Still divided after weeks of effort, Congress returns today to negotiations aimed at breaking a deadlock over balanced-budget legislation. Failure could lead not only to a government shutdown but to an unprecedented financial default by the federal treasury at week's end.

Fiscal deadlines, with predictions of dire consequences, are nothing new for Congress, which has sometimes been unable to act without time pressure. But rarely have legislators faced so many high-stakes deadlines over such a short time, with so little in the way of clues to the eventual outcome.

Adding to the deadline pressure, a financial default and resulting government chaos would occur at the worst possible time for President Reagan -- on the eve of his departure Saturday for his summit with the Soviets.

Rep. James R. Jones (D-Okla.) yesterday suggested a solution -- a temporary reprieve from the financing crisis to be followed by a "domestic economic summit" after Reagan returns from the summit.

But White House officials, at least, were publicly cold to the idea. A spokesman said the administration is still demanding action by Thursday. "It is up to them to act," said Edward P. Djerejian, calling for accord by then.

For more than a month, Congress has argued over legislation to extend the federal debt ceiling, an action legally necessary to give the government the authority to continue borrowing to finance its operations. It has attached the debt bill to new, controversial legislation that would force a balanced budget over the next four or five years by requiring the president to cut spending that does not meet fixed deficit targets.

Despite intensive negotiations, the political scorecard on the Gramm-Rudman-Hollings legislation is, if anything, more confused. The Republican Senate has approved one version, and the Democratic House has approved another that protects more programs for the poor, could cut defense more and requires deeper cuts in 1986, an election year for 22 Republican senators.

Going into the new round of talks, the White House is condemning the Democratic version and has private doubts about the Republican version. Over the weekend, Reagan said he did not want to go to the Geneva summit "with any new defense cuts in my hip pocket."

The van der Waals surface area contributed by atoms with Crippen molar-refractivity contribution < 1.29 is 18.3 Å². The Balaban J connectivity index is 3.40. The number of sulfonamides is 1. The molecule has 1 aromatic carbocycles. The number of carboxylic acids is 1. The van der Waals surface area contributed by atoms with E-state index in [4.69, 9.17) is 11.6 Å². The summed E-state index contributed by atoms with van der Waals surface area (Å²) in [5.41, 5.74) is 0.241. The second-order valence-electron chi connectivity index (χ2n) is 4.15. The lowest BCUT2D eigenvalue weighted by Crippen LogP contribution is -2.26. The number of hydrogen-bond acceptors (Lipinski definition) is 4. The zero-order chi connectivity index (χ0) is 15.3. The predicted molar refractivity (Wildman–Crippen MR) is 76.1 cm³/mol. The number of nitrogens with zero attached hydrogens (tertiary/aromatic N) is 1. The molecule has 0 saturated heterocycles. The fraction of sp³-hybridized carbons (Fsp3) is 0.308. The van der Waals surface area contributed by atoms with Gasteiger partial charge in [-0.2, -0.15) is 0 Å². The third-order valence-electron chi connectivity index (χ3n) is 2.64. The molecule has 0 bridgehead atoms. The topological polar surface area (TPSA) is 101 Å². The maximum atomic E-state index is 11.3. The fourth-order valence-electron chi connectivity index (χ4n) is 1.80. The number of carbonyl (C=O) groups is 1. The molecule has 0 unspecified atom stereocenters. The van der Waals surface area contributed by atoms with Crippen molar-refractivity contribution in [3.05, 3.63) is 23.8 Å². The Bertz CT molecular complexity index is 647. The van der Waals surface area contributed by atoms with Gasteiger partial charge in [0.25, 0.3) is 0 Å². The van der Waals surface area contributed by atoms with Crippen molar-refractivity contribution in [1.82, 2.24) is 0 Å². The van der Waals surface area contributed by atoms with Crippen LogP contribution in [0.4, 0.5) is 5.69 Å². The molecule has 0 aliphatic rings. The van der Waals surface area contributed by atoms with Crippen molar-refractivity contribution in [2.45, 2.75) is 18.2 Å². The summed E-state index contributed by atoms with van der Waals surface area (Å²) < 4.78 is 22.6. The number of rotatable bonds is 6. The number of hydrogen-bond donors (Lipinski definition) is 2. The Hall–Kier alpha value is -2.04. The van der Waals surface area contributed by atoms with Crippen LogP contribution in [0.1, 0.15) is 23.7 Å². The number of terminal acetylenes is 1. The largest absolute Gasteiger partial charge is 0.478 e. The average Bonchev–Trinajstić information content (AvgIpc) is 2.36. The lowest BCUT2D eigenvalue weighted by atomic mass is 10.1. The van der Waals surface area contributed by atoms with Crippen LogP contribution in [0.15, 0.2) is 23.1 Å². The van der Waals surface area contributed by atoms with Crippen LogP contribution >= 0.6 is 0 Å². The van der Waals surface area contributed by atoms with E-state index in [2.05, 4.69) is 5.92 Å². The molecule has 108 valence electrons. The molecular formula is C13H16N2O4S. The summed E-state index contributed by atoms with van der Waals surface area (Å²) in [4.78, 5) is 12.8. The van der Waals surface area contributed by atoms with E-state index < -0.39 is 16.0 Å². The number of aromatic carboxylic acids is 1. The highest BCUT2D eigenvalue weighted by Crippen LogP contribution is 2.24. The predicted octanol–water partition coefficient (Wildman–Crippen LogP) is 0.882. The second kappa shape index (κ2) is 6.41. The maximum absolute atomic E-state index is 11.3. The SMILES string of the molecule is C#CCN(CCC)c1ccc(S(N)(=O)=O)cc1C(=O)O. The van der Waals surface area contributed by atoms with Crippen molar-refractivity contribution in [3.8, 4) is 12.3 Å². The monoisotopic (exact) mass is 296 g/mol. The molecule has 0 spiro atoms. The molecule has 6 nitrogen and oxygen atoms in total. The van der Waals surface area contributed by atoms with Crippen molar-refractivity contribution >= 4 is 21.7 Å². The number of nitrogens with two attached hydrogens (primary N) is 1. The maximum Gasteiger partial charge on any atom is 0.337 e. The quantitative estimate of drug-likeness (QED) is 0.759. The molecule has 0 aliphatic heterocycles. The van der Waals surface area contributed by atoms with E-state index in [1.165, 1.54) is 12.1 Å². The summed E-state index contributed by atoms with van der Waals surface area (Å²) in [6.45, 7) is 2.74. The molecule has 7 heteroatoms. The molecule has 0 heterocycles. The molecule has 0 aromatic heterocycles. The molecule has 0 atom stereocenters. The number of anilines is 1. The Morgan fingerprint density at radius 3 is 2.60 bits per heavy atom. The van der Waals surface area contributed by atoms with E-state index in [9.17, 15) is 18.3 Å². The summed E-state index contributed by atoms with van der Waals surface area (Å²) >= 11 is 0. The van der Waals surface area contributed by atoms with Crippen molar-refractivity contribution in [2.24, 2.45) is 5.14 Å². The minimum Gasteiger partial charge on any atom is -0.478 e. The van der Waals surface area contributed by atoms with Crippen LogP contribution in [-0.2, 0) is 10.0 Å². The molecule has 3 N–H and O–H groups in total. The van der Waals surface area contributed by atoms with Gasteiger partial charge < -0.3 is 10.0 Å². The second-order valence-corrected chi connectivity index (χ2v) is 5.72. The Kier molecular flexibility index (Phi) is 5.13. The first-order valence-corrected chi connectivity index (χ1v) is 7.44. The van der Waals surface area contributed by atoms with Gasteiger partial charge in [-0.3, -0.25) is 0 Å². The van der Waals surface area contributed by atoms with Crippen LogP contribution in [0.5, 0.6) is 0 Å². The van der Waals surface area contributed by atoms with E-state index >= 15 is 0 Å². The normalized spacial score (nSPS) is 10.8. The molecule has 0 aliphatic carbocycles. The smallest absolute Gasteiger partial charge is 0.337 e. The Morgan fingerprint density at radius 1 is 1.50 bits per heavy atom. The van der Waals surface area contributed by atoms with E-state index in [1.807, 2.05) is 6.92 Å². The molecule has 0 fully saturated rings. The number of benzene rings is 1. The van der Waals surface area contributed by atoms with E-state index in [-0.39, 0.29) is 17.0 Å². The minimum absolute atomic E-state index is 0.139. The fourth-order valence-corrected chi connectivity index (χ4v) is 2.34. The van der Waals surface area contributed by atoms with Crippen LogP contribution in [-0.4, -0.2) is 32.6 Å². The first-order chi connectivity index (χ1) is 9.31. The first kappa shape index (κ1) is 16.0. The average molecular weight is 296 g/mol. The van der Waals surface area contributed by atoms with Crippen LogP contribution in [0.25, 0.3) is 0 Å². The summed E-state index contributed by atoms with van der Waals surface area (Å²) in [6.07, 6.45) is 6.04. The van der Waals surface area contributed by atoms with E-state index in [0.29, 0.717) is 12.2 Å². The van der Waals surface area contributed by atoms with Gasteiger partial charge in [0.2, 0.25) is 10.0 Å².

Distracted by this and other problems, Congress has also failed thus far to pass most of its regular appropriations bills that allow government agencies to spend money during the fiscal year that began Oct. 1. To keep the agencies in spending money, one short-term "continuing resolution" has already been approved; another must be approved by Thursday. That is necessary even if the debt-ceiling problem is solved or postponed.

Other programs, ranging from the cigarette tax of 16 cents a pack to dairy price supports and aid for firms and workers harmed by imports, expired Sept. 30 without any agreement on provisions for extension. They have survived with interim authority from Congress.

Both the continuing resolution for government agencies and the temporary program extensions expire on Thursday. And on Friday, the government must make a $16 billion payment of interest on the national debt, far exceeding the resources that the Treasury Department was able to tap as it searched for usable cash over the last few weeks.

Failure to meet the Thursday continuing resolution deadlines would leave the government without cash to operate, a situation that has occurred for brief periods. But failure to meet the debt-ceiling deadline would leave the government without power to borrow and facing financial default for the first time, according to the Treasury Department.

The stopgap spending bill also got trapped in deficit politics but the House is scheduled to vote on some aspects of the proposals today, and the administration is still predicting passage by Thursday.

However, the debt situation is a different story. White House reservations about potential defense cutbacks have added complications and politics to a situation awash in those elements. Some Democrats yesterday were predicting that Congress could reach an agreement, but not one that the president would likely accept.

Sen. Sam Nunn (D-Ga.) said, "The White House is looking for a reason to get out of this. If given half a chance, they'll pull the rug out from the whole thing."

Sen. Lawton Chiles (D-Fla.) added, "If the administration does not get in it, I think something will emerge . . . . There was a lot of suspicion that each side had toward the other last week, but if we get beyond the suspicions, I think that the House is realistic enough to know that they are going to have to strike a deal at some point."

The choices are difficult given the political complexities of the alternatives. Among them:

The House and Senate could reach a compromise on the balanced-budget legislation. But agreement eluded the two chambers in a previous round of negotiations and the dispute seems to have deepened.

Congress could forget about deficit politics and pass a straightforward extension of the debt ceiling. But deficit politics has become so compelling that none of the principal players wants to be the first to blink.